The academic debate concerning cross-country currency arrangements started in earnest with Milton Friedman (1953), who argued for a worldwide flexible exchange rate system. He was joined by Robert Mundell (1963), who made an elegant case for a worldwide mixture of fixed and flexible rates. Since Friedman and Mundell, the debate has continued to rage, with those advocating cross-country currency arrangements arguing that their success depends on considerations ranging from countries’ production structures to the credibility of their monetary authorities. The complexity of the arguments has far outstripped the ability of policymakers to apply the principles developed in the arguments. Indeed, the countries for which these arguments may be relevant are often among the less sophisticated in terms of market development and data collection.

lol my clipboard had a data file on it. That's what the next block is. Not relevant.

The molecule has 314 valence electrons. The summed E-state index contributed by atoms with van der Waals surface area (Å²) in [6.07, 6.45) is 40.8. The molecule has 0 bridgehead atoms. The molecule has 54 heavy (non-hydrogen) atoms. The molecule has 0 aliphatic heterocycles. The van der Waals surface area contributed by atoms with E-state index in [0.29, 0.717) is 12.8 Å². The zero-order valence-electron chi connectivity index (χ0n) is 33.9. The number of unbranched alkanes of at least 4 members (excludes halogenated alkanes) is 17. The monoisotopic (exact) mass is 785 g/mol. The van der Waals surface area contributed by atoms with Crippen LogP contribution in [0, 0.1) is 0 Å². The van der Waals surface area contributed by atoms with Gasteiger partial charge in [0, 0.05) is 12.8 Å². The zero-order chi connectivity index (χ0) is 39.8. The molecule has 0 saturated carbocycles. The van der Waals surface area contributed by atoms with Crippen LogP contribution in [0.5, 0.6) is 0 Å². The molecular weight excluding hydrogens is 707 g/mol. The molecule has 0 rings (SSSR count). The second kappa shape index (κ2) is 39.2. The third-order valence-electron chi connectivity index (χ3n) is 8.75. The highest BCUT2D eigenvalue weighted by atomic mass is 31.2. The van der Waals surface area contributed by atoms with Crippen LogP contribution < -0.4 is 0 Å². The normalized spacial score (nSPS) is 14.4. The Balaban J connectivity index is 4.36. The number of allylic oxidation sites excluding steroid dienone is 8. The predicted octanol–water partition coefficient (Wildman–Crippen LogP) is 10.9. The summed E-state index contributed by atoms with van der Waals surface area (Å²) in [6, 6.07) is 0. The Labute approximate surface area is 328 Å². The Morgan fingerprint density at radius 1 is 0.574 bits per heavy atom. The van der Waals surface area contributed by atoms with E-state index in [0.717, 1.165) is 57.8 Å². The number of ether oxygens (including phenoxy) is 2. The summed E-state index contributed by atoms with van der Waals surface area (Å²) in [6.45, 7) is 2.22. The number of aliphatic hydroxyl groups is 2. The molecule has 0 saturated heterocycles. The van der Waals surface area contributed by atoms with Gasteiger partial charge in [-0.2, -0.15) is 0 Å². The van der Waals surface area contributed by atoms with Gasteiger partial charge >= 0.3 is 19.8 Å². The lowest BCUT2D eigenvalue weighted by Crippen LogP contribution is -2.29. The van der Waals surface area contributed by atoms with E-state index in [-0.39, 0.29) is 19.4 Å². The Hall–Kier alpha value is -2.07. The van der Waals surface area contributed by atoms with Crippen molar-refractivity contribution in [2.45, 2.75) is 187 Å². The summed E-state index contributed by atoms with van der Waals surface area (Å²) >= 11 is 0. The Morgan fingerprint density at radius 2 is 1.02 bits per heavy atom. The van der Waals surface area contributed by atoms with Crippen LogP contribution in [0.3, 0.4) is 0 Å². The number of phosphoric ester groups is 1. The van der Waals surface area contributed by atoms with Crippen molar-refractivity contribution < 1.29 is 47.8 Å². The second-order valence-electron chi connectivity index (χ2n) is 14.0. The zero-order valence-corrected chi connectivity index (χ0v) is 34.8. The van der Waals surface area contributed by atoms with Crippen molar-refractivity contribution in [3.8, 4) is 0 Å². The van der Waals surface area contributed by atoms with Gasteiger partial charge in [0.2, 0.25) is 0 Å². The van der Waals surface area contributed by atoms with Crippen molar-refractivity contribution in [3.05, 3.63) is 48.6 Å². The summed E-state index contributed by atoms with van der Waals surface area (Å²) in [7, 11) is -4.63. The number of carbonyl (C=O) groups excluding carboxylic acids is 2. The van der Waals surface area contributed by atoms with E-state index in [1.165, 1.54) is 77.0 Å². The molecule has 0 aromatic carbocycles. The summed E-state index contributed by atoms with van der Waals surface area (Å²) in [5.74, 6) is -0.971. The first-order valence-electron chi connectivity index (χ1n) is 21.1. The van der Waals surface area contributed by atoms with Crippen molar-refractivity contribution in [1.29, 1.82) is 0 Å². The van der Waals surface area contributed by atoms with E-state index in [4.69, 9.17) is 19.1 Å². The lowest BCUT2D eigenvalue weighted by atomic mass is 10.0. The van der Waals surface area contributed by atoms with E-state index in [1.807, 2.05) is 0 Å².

This paper provides an explicit model of Mundell’s optimum currency area argument, which indicates that Mundell somewhat understated the case for fixed exchange rates between two areas of labor mobility. Whereas Mundell assumed that the relevant macroeconomic shocks were demand-side shocks, the model in the paper includes supply-side shocks. The paper concludes that such shocks can give rise to strong efficiency gains for a fixed-rate system when labor is mobile and prices are sticky.